Biogrund and Beneo-Palatinit say new pill coating will help manufacturers cut process time.
The new technology - known as SugaPolish FSC – is based on Beneo’s galeniQ excipient, which is a pharma grade of the sugar-alcohol isomalt that is designed as a replacement for tradtional sugar-based tablet coatings.
The excipient is a dry-milled, homogeneous, sugar-free blend that is designed to accelerate the coating of pharmaceutical tablets and nutraceutical dosage forms.
The German firms claim it is compatible with all open and closed coating systems and that it can be used to produce shiny, draée-like tablets – think M&Ms – in a process with a total coating time of less than 70 minutes, including waxing steps.
The companies also claim that undesired taste and odour characteristics of active pharmaceutical ingredients (API) are masked by the coating with testing confirming that moisture absorbance is reduced in comparison with other films on the market.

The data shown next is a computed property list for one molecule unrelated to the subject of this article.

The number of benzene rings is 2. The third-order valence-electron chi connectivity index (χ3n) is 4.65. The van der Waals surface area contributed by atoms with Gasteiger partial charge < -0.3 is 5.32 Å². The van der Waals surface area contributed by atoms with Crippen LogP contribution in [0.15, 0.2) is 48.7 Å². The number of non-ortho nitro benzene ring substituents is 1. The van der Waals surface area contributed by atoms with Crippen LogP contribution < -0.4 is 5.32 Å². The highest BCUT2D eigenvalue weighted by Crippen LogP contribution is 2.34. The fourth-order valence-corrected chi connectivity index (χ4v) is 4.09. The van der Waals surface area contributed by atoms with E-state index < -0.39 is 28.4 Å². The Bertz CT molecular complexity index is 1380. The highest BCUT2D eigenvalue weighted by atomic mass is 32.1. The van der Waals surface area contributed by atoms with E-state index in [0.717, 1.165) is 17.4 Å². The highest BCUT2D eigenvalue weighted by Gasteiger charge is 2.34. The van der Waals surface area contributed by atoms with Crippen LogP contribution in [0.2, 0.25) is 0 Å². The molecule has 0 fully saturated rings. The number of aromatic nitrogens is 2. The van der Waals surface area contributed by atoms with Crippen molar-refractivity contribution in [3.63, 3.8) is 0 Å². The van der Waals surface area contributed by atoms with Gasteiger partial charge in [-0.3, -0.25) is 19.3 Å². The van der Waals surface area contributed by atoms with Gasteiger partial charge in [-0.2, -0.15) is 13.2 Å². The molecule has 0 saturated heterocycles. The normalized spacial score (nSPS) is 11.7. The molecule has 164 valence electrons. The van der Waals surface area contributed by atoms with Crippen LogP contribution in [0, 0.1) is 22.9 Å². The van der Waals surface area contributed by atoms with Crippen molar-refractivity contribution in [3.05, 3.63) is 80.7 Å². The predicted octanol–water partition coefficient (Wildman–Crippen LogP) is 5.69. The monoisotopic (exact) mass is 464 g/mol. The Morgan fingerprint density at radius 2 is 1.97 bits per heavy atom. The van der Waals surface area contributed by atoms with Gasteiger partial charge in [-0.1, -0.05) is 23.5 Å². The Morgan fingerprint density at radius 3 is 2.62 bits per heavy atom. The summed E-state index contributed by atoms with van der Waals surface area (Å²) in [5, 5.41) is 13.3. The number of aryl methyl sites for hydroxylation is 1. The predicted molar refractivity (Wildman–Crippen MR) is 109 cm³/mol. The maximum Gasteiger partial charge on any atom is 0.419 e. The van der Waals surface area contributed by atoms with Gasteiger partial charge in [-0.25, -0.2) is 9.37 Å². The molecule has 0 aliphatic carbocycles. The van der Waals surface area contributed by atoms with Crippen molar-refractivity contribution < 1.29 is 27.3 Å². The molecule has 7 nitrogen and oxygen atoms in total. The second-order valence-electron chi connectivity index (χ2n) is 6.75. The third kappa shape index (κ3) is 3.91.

Maj-Britt Cepok, pharma product manager at Beneo said: “We are delighted to work with an experienced partner in coating solutions,” adding that “both companies’ expertise in coating technologies are a perfect fit.”
SugaPolish will be offically launched later this year.
Beneo has been steadily building its pharmaceutical business since launching its galenIQ 981 excipient for pharmaceutical industry applications in 2009
The idea was to replace coating agents like sucrose, which, while effective, have some production drawbacks, primarly the length of time it takes to complete the coating process on the factory floor.
galenIQ’s qualities are derived from sucrose in a two-stage production process . First, sucrose is converted to the disaccharide 6-0--D-glucopyranosyl fructose - or isomaltulose - a in an enzymatic transglucosidation process then it is hydrogenated.
This hydrogenation converts it into a mixture of the stereoisomer disaccharide alcohol 1-O--D-glucopyranosyl-D-mannitol dihydrate and 6-O--D-glucopyranosyl- D-sorbitol (1,6-GPS).
Modifying the ratio of each compound alters the excipient’s properties.